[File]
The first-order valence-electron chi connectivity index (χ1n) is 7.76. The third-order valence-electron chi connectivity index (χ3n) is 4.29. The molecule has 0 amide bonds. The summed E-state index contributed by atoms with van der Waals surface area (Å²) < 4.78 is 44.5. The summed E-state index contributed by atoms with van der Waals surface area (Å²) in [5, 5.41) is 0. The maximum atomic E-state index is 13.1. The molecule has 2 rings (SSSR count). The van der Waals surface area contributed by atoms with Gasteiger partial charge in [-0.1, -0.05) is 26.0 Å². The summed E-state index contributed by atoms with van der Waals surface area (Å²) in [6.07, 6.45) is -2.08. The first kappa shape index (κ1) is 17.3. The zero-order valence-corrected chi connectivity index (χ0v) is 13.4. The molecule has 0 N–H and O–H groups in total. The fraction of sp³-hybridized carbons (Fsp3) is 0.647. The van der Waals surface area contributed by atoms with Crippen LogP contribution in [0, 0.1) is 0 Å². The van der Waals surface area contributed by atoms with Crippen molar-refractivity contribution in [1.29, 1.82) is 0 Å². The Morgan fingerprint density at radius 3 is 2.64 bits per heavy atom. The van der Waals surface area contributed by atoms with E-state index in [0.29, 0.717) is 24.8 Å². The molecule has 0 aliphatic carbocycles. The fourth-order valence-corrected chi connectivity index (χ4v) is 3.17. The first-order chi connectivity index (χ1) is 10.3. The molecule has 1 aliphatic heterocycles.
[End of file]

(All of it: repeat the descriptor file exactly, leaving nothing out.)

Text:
The first-order valence-electron chi connectivity index (χ1n) is 7.76. The third-order valence-electron chi connectivity index (χ3n) is 4.29. The molecule has 0 amide bonds. The summed E-state index contributed by atoms with van der Waals surface area (Å²) < 4.78 is 44.5. The summed E-state index contributed by atoms with van der Waals surface area (Å²) in [5, 5.41) is 0. The maximum atomic E-state index is 13.1. The molecule has 2 rings (SSSR count). The van der Waals surface area contributed by atoms with Gasteiger partial charge in [-0.1, -0.05) is 26.0 Å². The summed E-state index contributed by atoms with van der Waals surface area (Å²) in [6.07, 6.45) is -2.08. The first kappa shape index (κ1) is 17.3. The zero-order valence-corrected chi connectivity index (χ0v) is 13.4. The molecule has 0 N–H and O–H groups in total. The fraction of sp³-hybridized carbons (Fsp3) is 0.647. The van der Waals surface area contributed by atoms with Crippen LogP contribution in [0, 0.1) is 0 Å². The van der Waals surface area contributed by atoms with Crippen molar-refractivity contribution in [1.29, 1.82) is 0 Å². The Morgan fingerprint density at radius 3 is 2.64 bits per heavy atom. The van der Waals surface area contributed by atoms with E-state index in [0.29, 0.717) is 24.8 Å². The molecule has 0 aliphatic carbocycles. The fourth-order valence-corrected chi connectivity index (χ4v) is 3.17. The first-order chi connectivity index (χ1) is 10.3. The molecule has 1 aliphatic heterocycles.